Another implication is that a data-driven approach is essentially a quantitative field, but education is largely a qualitative one, dealing with real students, in something that is of great emotional significance. It can sometimes be easy to forget that the nodes on a data plot are students. We are only at the beginning of the use of analytics in education, and as the quantity of data and the sophistication of the analysis increases, the danger is that instead of analytics supporting education, analytics becomes education.
In order to realize a moral implementation of learning analytics and address some of these issues, Slade and Prinsloo (2013) propose six principles:
- Learning analytics as moral practice — their first principle is to appreciate that learning analytics is a moral undertaking and should not only focus on what is effective, but also “function primarily as a moral practice resulting in understanding rather than measuring” (p. 12).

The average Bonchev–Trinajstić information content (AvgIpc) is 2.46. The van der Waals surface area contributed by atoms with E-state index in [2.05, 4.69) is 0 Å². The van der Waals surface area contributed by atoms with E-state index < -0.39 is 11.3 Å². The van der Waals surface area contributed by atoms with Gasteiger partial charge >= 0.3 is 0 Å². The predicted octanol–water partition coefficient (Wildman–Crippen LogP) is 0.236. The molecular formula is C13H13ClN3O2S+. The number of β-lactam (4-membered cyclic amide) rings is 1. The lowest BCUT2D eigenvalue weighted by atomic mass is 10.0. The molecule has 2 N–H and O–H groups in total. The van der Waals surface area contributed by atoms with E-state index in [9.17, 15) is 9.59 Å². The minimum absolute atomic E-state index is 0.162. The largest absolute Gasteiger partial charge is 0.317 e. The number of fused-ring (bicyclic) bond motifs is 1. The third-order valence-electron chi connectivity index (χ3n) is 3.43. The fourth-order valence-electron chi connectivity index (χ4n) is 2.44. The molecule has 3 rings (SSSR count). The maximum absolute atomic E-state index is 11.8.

- Students as agents — in line with Nelson and Harfield (2017), they propose that institutions should “engage students as collaborators and not as mere recipients of interventions and services” (p. 12).
- Student identity and performance are temporal dynamic constructs — students’ identities will change over the course of their studies; indeed, education is often portrayed as an identity changing experience. Analytics and data need to take this into account.
- Student success is a complex and multidimensional phenomenon — student success and behaviour is a result of more than can be measured through data.
- Transparency — institutions should be transparent regarding what data is gathered and how it will be used.
- Higher education cannot afford to not use data — however, they stress that it is part of an institution’s responsibility to make moral and effective use of data.